In-Ear Fidelity

[Cliffnotes] Moondrop S8 (+ A8): Wake-up Call

Welcome to my Cliffnotes, a series where I push out rapid fire opinions of some of the IEMs I’ve heard but can’t be bothered to fully review. Thus I won’t get too in-depth,  nor will I be too formal and technical. Less analysis, more… from-the-heart if you will.


I remember the early days when barely anyone has even heard of the brand “Moondrop”. It was by pure accident that I stumbled upon measurements of the original Blessing on the Ear-Fi Blog, at which point my interest was piqued enough to start asking around for sample units to review. 

It’s funny in retrospect, how this almost-underground upstart company managed to hit the Harman in-ear target better than Harman could. And so established their reputation as the “Target Hitter”, tuning their IEMs to Harman (and Diffuse Field in the case of the Spaceship).

I don’t think anyone, myself included, would’ve expected that Moondrop would become one of the greatest chifi powerhouses of the new generation, churning out product after product that received their own share of critical acclaim and mainstream hype. Their meteoric rise no doubt contributed to many other chifi companies’ consideration of Western academic curves as viable targets, which may be why we’ve been seeing a renaissance of chifi IEMs attempting to emulate Harman (to varying degrees of success).

Their current star-studded cast include the Spaceship, the KXXS and more recently, the Starfield and the upcoming Blessing 2. The S8 is Moondrop’s surprise update to the A8, an IEM that has long since been their flagship though lingers in the shadow of its more popular, far cheaper siblings.

Let’s see if Moondrop’s flagship deserves a spot in the limelight, for once.

Product page: Moondrop S8, Moondrop A8

MSRP: $700

Driver configuration: 8BA

Let’s begin with some exposition. Skip this chunk of text if you want to cut to the chase.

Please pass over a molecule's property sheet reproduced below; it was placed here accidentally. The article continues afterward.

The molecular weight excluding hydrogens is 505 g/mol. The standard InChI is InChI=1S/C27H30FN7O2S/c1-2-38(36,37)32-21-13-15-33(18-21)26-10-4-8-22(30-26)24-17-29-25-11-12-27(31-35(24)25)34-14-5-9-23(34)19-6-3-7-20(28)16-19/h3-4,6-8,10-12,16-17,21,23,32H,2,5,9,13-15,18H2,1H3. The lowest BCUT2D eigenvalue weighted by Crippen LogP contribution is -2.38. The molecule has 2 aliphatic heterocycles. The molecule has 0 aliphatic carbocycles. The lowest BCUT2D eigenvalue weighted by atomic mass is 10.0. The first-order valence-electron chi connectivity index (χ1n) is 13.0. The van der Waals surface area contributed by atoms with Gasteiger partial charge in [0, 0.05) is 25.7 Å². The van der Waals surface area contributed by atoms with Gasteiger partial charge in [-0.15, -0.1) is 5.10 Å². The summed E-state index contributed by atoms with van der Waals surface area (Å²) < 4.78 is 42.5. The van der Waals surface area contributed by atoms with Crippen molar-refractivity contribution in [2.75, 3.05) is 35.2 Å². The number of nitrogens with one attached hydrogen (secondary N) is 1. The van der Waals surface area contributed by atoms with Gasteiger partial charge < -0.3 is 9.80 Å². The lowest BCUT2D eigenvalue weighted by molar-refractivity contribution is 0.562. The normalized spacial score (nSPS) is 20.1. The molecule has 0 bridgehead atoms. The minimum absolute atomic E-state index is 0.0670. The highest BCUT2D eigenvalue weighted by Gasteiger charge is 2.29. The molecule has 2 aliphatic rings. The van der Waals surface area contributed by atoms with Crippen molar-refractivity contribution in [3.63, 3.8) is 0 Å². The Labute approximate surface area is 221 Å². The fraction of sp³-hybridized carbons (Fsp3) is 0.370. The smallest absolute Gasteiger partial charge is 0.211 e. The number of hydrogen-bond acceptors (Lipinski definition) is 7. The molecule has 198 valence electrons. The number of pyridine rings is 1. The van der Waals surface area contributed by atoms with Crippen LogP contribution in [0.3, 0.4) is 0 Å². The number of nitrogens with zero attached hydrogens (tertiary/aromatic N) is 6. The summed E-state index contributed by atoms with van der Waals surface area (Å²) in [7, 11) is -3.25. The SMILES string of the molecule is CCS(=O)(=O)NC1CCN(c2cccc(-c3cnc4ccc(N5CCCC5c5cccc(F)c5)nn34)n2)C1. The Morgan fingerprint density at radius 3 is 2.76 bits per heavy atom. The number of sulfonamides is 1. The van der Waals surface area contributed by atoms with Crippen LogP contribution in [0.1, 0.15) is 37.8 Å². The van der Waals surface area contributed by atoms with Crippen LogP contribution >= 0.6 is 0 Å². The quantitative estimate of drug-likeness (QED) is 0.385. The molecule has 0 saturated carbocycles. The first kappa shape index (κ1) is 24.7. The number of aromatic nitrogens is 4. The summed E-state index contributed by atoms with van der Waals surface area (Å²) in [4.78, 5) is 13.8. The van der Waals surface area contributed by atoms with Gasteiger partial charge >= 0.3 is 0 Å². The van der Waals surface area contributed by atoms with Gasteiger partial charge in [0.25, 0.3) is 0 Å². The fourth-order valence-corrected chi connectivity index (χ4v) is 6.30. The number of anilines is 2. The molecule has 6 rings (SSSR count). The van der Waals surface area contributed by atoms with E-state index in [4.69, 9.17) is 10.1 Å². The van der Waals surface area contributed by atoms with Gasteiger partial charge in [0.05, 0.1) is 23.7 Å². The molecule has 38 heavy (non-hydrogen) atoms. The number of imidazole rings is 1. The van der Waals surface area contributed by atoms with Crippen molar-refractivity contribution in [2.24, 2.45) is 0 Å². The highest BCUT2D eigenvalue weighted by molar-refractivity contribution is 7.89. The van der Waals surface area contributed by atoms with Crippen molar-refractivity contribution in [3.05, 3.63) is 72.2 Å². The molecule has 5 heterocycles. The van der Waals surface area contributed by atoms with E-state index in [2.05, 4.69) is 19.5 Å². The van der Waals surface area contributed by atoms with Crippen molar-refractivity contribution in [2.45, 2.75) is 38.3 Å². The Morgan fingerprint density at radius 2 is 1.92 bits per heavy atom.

I’ve made no secret of my opinions on the state of chifi over the years. In my eyes, it seems that the Chinese have been rather aimless in their pursuit of fidelity, focusing on asinine things such as driver count and chasing irrelevant awards that ultimately had no bearing on how good their IEMs would eventually sound. For many companies, the prevailing strategy is to knock out as many new models as possible, dangling a shiny new toy over their easily-distracted fanbase every time the hype inevitably dies down. Because when the hype dies, it dies quick.

It’s no surprise and this also ties in to their tuning strategies, i.e. throwing everything against the wall and seeing what sticks. I also like to call it the “Pan Sieve Strategy”, where you’d take a bunch of dirt and starting sieving away in hopes of finding that shiny nugget lying in there somewhere, much like the miners during the infamous gold rush. Except this time, imagine the dirt being the vast ocean of garbage chifi, and the gold nuggets being the rare few that prove themselves to be above the rest.

Now I’m not going to pretend that the Harman Target is perfect by any means, but it is a pretty decent target in terms of mainstream appeal. So what happens when a chifi company finally takes advantage of this “blueprint” that was effectively handed to them on a silver platter?

All of a sudden, the pan sieve is useless. All of a sudden, companies are churning out proverbial gold nuggets like water. Some minor modifications to the recipe here and there, taking some creative liberties where it mattered, creating something arguably better than mere proverbial gold.

All of a sudden… the gold rush ended.

By most accounts, you could claim that the S8 is tuned to Harman. You can tell that Moondrop asserts their “creative liberties” past 3kHz, tuning it to be less energetic in the upper-midrange regions which is absolutely a welcome change to me. Apart from that, the S8 is almost a dead ringer for Harman, signature-wise.

What truly surprised me was how safe the S8 sounded. And it wasn’t boring-safe like the Noble K10 was, oh no. This was “safe” in the sense that everyone I knew who heard the S8 with me could agree that it was, at very least, a great performer. Some may have issues with the usual weaknesses of Harman-tuned IEMs such as the thinner midrange or the shoutiness, but even so the thinness issue wasn’t as bad as, say, the AKG N5005, and the shouty mids weren’t as bad as the similarly-tuned Tanchjim Oxygen.

The S8 has everything else in spades: pinpoint-precise attack, highly-defined notes and resolution solidly in the realm of TOTL veterans. The expected weaknesses apply: the timbre & decay suffers and so I find myself wanting more body out of its almost-anemic notes, the bass response is still pretty mediocre even knowing that it’s a BA IEM, but at the end of the day the S8 was an extremely technical monitor that wasn’t afraid to flex it all.

I realised that I also haven’t formally talked about the Moondrop A8 before, so I’ll take this opportunity to kill two birds with one stone.